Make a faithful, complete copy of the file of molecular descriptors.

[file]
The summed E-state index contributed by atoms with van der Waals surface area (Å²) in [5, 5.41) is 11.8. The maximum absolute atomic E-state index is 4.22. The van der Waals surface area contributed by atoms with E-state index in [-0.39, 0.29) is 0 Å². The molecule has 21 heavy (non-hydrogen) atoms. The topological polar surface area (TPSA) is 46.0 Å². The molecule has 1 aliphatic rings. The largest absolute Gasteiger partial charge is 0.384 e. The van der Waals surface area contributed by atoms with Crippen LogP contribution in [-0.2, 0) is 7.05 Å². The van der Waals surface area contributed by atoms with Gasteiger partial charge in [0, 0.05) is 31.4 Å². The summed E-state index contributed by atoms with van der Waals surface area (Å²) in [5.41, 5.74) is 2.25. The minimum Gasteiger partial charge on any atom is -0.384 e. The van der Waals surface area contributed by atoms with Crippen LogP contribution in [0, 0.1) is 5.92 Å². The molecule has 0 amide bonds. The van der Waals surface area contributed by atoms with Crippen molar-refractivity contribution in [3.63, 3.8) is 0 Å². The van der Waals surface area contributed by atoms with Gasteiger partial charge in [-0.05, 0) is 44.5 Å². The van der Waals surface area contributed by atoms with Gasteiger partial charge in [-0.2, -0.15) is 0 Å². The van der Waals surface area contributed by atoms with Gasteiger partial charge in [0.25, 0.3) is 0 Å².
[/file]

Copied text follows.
The summed E-state index contributed by atoms with van der Waals surface area (Å²) in [5, 5.41) is 11.8. The maximum absolute atomic E-state index is 4.22. The van der Waals surface area contributed by atoms with E-state index in [-0.39, 0.29) is 0 Å². The molecule has 21 heavy (non-hydrogen) atoms. The topological polar surface area (TPSA) is 46.0 Å². The molecule has 1 aliphatic rings. The largest absolute Gasteiger partial charge is 0.384 e. The van der Waals surface area contributed by atoms with Crippen LogP contribution in [-0.2, 0) is 7.05 Å². The van der Waals surface area contributed by atoms with Gasteiger partial charge in [0, 0.05) is 31.4 Å². The summed E-state index contributed by atoms with van der Waals surface area (Å²) in [5.41, 5.74) is 2.25. The minimum Gasteiger partial charge on any atom is -0.384 e. The van der Waals surface area contributed by atoms with Crippen LogP contribution in [0, 0.1) is 5.92 Å². The molecule has 0 amide bonds. The van der Waals surface area contributed by atoms with Crippen molar-refractivity contribution in [3.63, 3.8) is 0 Å². The van der Waals surface area contributed by atoms with Gasteiger partial charge in [-0.05, 0) is 44.5 Å². The van der Waals surface area contributed by atoms with Gasteiger partial charge in [-0.2, -0.15) is 0 Å². The van der Waals surface area contributed by atoms with Gasteiger partial charge in [0.25, 0.3) is 0 Å².